The company chose to diverge from its usual heavy media spending tactics after watching competitors such as SoBe Beverage Co. build unknown names into major forces in the $2.2 billion single-serve fruit beverage category via grass-roots efforts.
Pepsi likely will use strategically placed TV ads to reach teens and young adults as early as this spring, a spokesman for the company said. But an ad agency has yet to be named for FruitWorks, and initial efforts will focus on sampling and the Web site (fruit
works.com). Pepsi's lead agency, BBDO Worldwide, New York, isn't handling the account.
"With this demographic, what gives them a personal [product] connection is that they discover it themselves vs. us putting it in their face," said Angelique Bellmer, senior marketing manager, FruitWorks.
Pepsi will use the theme,"FruitWorks lets you make your mark." The tag is meant to convey the unique personality for the five-flavor line of fruit drinks, positioned as lighter and less sweet than competitor Fruitopia and simpler than the often herbal-fortified remedies SoBe offers.
SoBe has relied almost exclusively on event marketing and sampling, outside of a smattering of outdoor and radio ads. Its wholesale revenue growth more than doubled in 1999 to $133 million, compared to Coca-Cola Co.'s Fruitopia, which grew 44% to $118 million and Triarc Beverage Co.'s Snapple, up 4% to $250 million, according to Beverage Marketing Corp.
Sampling events will kick off this spring with FruitWorks vehicles in Panama City, Fla., and South Padre Island, Texas. The vehicles will offer spring breakers free rides around the cities as well as product samples. Events in other cities will follow.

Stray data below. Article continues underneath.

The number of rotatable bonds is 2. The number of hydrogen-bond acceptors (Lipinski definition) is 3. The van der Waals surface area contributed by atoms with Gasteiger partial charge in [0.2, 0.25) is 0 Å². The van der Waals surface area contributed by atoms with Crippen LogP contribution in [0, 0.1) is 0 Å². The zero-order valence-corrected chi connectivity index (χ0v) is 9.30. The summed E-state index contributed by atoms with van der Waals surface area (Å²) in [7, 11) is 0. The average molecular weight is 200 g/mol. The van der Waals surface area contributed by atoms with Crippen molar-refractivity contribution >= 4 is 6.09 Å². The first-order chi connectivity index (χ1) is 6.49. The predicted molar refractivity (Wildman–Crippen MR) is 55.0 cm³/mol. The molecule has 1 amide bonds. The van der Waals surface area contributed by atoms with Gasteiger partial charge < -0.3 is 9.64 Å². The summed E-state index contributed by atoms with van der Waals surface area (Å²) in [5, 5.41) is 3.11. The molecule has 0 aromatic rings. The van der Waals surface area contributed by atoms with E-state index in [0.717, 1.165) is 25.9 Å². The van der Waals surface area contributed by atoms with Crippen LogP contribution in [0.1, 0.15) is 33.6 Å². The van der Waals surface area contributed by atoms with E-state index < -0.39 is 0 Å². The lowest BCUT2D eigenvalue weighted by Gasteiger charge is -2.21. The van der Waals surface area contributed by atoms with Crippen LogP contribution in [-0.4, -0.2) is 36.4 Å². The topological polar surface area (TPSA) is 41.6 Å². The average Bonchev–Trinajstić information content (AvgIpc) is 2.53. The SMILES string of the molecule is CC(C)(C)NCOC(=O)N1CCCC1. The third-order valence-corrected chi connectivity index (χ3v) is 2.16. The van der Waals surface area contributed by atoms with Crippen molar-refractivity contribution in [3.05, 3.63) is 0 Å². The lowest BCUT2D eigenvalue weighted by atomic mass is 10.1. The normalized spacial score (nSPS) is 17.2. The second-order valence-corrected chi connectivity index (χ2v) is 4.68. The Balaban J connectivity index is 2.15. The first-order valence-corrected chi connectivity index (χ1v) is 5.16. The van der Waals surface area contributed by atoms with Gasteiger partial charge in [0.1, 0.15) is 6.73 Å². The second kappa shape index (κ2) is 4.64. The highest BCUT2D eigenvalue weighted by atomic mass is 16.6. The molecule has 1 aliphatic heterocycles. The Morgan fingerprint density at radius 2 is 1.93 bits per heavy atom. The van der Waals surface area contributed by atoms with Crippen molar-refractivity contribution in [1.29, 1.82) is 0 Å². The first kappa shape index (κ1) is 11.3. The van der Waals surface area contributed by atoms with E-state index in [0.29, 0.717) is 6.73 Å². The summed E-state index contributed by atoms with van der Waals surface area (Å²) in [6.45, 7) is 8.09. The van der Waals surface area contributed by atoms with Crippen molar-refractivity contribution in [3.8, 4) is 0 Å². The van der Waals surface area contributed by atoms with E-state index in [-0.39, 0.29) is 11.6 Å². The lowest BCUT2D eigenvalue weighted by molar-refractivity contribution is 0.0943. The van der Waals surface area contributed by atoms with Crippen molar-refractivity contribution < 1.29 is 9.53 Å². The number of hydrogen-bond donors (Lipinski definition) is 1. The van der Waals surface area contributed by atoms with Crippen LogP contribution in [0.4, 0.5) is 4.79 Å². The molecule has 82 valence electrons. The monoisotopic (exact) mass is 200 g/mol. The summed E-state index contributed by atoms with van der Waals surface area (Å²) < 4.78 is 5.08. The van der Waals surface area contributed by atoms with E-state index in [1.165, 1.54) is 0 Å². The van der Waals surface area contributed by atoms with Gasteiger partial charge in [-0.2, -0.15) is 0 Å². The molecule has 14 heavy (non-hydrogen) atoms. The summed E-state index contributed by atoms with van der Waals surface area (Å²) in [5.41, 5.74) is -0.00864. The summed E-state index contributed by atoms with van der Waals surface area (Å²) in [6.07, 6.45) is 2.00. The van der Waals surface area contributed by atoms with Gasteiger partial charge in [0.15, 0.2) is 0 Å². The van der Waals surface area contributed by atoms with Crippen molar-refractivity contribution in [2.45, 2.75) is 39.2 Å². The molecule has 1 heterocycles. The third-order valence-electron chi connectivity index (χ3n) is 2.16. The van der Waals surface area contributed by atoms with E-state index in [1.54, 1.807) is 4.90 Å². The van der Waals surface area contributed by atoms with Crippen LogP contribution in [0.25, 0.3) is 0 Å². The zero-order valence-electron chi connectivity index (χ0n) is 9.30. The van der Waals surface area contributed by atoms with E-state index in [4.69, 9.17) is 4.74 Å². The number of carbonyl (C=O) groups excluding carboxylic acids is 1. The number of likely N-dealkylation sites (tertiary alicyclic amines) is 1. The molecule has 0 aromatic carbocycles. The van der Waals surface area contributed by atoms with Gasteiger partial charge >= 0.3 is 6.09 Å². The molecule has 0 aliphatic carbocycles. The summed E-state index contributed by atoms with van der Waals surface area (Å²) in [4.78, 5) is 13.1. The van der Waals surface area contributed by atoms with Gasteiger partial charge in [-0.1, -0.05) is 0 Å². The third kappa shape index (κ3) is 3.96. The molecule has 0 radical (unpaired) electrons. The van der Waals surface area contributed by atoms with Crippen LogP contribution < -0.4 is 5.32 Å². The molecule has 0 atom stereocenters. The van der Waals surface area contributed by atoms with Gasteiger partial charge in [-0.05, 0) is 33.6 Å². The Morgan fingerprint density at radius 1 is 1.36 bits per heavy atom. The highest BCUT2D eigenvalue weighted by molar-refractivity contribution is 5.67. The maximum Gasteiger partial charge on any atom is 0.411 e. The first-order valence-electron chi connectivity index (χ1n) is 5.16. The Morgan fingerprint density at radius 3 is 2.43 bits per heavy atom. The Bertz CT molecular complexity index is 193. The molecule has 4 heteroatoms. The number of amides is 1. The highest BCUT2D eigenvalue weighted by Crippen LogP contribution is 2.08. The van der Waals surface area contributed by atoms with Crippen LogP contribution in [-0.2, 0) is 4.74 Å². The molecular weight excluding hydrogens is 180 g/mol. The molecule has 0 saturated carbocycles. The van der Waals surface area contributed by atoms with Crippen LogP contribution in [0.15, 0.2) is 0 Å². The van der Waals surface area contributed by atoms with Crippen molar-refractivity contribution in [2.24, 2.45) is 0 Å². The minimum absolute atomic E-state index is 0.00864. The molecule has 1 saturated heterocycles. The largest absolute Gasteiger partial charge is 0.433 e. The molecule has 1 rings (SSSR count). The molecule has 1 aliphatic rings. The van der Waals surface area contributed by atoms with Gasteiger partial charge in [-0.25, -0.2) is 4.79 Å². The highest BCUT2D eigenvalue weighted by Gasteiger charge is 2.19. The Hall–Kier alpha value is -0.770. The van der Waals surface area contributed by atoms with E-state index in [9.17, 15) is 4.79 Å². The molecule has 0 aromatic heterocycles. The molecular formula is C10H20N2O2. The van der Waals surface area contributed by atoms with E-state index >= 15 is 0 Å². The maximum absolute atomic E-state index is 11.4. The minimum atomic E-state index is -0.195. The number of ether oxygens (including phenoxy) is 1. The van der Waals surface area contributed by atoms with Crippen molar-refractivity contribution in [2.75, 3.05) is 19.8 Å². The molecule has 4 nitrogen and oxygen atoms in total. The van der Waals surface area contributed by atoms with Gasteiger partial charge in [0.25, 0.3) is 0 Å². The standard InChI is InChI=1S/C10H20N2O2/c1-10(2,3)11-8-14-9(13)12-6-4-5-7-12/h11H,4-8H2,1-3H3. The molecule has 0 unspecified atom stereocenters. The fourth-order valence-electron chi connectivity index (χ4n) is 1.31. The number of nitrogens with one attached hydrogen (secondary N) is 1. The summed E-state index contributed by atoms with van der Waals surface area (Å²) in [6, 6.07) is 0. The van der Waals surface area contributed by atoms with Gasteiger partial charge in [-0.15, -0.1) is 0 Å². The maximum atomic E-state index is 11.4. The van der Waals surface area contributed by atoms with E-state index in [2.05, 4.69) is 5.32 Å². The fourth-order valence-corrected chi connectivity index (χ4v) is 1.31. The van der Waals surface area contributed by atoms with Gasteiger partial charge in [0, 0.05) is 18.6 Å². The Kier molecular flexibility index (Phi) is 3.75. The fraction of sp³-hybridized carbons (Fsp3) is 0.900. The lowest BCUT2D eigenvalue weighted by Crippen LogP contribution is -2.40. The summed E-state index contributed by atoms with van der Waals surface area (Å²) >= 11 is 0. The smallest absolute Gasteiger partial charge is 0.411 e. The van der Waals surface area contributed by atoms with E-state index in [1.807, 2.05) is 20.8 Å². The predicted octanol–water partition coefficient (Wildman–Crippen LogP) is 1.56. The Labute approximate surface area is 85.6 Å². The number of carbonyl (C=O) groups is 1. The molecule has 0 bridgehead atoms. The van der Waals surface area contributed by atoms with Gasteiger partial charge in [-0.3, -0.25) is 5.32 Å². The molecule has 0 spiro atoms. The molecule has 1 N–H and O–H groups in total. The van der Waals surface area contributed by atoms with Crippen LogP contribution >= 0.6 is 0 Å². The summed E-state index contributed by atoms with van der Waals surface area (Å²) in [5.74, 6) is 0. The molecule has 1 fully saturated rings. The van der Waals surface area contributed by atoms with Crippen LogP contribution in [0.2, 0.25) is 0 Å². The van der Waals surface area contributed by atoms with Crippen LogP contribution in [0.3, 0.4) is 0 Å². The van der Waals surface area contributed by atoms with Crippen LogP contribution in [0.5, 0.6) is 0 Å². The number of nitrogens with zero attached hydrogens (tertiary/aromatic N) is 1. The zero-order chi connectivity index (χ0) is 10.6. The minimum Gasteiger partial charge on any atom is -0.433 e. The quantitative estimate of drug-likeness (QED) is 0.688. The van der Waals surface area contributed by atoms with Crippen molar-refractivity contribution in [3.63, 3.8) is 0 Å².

The Web site will be launched later this month and then will be expanded to include personalized features, videogames and music.
While grass-roots techniques worked initially for Snapple, and continue to work for SoBe, industry observers question whether they can work for a behemoth mainstream marketer such as Pepsi.
"There's an inherent contradiction in using guerrilla tactics if you're a mainstream marketer," said Richard Leonard, VP at youth trend researcher Zandl Group. "Some marketers are operating under the misconception that teens don't like advertising and so attempt things they believe are below the board. But teens and young people have fairly keen radar detection, and they know it's all being paid for by the manufacturer."
According to Competitive Media Reporting, Coke spent $7.7 million on Fruitopia in the first 10 months of 1999, while Triarc spent $6.6 million on Snapple.